Attorney General Janet Reno in the mid-90’s, recommended that the the U.S. Department of Justice practice uniform collection and preservation of eyewitness evidence. Reno included evidence based on the scientific findings of applied psychology. In 1999, a national guidelines handbook was created by the Technical Working Group for Eyewitness Evidence. Technical Working Group of Eyewitness Evidence included members of police departments, prosecutors, and defense lawyers. The guide covers all aspects of a criminal investigation: eyewitness evidence, starting with the emergency call from a witness/victim to a call-taker or dispatcher, preparing and using mug books and composites, instructing and interviewing witnesses, documenting the procedure, recording witness recollections, assessing the accuracy of individual elements of a witness statement, conducting showups, composing lineups, instructing the witness prior to viewing a lineup, and conducting simultaneous and sequential lineups.
In order to “minimize potential problems such as justification, feasibility, and independence of rules, a proposal for the conduction of lineups and photograph arrays be limited to only four recommendations: double-blind lineup testing, nonbiased instructions, the matching of fillers to the witness’s description, and the immediate assessment of confidence” (Wells, 1998).
Furthermore, Kassin (1998) has recommended that videotapes be made of all lineup and witness identifications. Scientific psychological research on those factors that influence eyewitness testimony clearly has influenced policy-makers in the United States.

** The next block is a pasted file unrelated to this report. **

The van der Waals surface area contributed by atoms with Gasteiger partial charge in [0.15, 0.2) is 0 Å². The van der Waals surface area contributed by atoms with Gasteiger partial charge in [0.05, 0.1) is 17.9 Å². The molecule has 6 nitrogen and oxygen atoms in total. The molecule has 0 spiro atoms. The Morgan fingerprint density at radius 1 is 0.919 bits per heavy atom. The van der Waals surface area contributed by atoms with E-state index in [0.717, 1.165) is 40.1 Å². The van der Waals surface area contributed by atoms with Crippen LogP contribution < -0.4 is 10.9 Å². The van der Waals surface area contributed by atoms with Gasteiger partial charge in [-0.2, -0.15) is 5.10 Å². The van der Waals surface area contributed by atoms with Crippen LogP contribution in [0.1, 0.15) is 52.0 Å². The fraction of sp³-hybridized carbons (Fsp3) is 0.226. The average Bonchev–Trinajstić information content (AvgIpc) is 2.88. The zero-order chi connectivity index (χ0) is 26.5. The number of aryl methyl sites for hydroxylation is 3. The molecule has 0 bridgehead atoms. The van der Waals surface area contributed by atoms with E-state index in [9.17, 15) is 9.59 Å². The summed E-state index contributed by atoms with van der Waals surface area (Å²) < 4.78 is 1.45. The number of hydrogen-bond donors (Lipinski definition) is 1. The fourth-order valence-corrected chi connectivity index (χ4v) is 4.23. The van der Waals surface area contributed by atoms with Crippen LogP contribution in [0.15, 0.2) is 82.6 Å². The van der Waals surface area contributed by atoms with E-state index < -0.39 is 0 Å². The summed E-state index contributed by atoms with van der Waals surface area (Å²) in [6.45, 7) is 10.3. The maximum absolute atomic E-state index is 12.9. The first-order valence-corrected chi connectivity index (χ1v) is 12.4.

Currently, these eyewitness memory researches have made significant impacts on legal observers and have influenced how police conduct their present-day investigations. Of course a leading factor to more efficient methods of conducting investigations and identification can be attributed to the rise of technology and its purpose in forensics investigation. But this should not lessen the emphasis on good police investigation which would in this case involve a type of line up to identify suspects. While expert testimony is still being excluded in some parts of the United States, police departments have taken a different approach to solving this issue of costly errors to human beings wrongfully accused. The old methods of using show-up and line-up are being replaced now mostly via photo lineups. Normally, the witness is shown a suspect’s mug shot along with mugs of five other people who look similar. The lineups are supervised by detectives involved in the cases who know who the suspect is. Investigators present mug shots one at a time to witnesses. “Researchers say that when witnesses are shown all six photos at once, rather than one at a time, a natural tendency kicks in to compare faces and judge which looks most like the one they remember” (Arthur, 2005). As a result the witnesses tend to make a relative judgment as opposed to a true recognition. Obviously some thought was put into the process of changing and implementing these new procedures. Police now mainly use photo lineups in 99% of criminal cases. Finally, research findings and psychological factors are being inter-twined into our criminal justice system constructively.
Arthur, L. & Weaver, J. (2005, August 4). Police Reforms: Police lineup methods often flawed, experts say. Herald.com. Retrieved November 6, 2005 link